I do some of my best thinking in the car. Yesterday I was driving home from my mom’s house and thinking… If I did my bio all over again it would be a lot different. The title would be “Never judge a book by it’s cover” or “You think you know, but you have no idea”. Even though it’s probably human nature, I hate when people make preconceived notions based on their limited knowledge. That’s why I really try not to. You’d be surprised what you can learn about other people when you’re open to it. I’ve met so many interesting, smart people because I took the time to get to know them.
So take me for example. I feel like I can assimilate almost anywhere, but never quite feel like I fit in. Here’s my background story. I’m biracial. My mother is white and my father is black. They were married once, but divorced right after I was born and I was raised by my mom.
My dad was (and still is) an alcoholic and even though most of my life we all lived in the same small town of 45K people, I rarely saw him. Like maybe on a holiday, but there were many birthdays and Christmases where I was stood up. I’m not beating him up for that. It is what it is. But I am trying to paint the picture of how I grew up.
My mother came from a large Catholic family. I was her only child and she raised me as a single parent. There were boyfriends, but she didn’t remarry until I was 18 and almost out of the house.
Up until the 4th grade I went to public school. I was falling behind academically so my mom put me in a private Catholic school. I attended St. Peter’s from 4th grade through 12th. It was a small close-knit school where I met some of my best friends. It was also predominantly white. In my class there was Chrissy, Jarred and me. There was 36 students in my graduating class.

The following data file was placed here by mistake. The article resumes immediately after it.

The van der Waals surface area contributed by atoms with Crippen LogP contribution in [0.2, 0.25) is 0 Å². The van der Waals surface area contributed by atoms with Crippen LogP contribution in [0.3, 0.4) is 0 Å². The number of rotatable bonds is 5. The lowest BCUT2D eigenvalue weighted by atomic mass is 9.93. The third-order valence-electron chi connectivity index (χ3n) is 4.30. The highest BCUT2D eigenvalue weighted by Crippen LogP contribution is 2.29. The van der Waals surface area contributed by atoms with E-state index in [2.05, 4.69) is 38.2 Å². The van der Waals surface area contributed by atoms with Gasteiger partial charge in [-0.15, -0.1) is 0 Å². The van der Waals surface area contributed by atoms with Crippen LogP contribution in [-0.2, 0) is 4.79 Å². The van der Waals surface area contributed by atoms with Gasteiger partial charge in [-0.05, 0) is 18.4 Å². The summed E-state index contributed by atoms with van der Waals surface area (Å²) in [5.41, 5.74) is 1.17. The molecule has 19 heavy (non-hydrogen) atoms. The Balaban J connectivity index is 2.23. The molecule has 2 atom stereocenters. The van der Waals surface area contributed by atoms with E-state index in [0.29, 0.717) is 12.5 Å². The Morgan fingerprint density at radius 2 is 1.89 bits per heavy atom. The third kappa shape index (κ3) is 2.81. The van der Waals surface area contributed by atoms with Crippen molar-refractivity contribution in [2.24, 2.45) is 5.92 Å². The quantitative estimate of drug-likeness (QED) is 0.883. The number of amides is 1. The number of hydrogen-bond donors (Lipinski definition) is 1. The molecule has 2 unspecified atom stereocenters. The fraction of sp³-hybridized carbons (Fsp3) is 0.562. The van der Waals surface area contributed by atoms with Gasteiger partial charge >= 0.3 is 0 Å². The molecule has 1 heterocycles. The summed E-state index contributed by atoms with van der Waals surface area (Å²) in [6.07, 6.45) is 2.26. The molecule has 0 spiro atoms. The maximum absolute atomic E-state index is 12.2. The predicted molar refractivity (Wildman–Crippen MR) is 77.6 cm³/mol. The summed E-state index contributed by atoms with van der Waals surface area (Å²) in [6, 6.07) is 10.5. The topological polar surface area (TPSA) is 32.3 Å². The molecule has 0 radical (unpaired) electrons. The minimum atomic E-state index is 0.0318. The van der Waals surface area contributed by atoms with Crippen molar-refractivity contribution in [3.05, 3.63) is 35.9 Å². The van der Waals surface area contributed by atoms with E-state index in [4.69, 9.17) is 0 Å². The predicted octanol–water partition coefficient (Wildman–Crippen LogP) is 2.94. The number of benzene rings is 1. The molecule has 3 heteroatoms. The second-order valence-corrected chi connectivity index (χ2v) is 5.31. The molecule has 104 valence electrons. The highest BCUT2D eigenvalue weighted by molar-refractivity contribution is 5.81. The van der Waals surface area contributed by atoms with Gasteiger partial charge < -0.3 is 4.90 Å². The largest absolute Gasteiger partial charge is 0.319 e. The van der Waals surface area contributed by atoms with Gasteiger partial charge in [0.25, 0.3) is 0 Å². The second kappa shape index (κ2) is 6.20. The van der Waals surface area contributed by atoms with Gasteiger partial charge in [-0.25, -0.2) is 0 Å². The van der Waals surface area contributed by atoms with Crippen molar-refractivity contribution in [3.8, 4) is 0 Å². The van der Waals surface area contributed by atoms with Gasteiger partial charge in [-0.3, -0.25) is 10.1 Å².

College was a complete 180. I went from a small white high school to an inner city urban university. I spent my freshman year trying to figure out where I belonged. Well that and playing spades until 2am! I look black. I inherited all my father’s genes. From my full lips, to my round hips. I always wanted to be tall and thin like my mom. Hey – Now, thick is in. To my peers I “talked white” and I “dressed white”.
It was really hard for me to fit in. Eventually things got better. Every uncomfortable experience has served me well and made me grow, so for that I an thankful.
Today – I wear Jordans and have a four year degree. I listen to trap music and I own my own home. I drink Henny and I’ve been half way around the world. These things are not mutually exclusive. I’m so much more than what you see on the surface. I bet we all are.
Share your thoughts. Are you breaking stereotypes?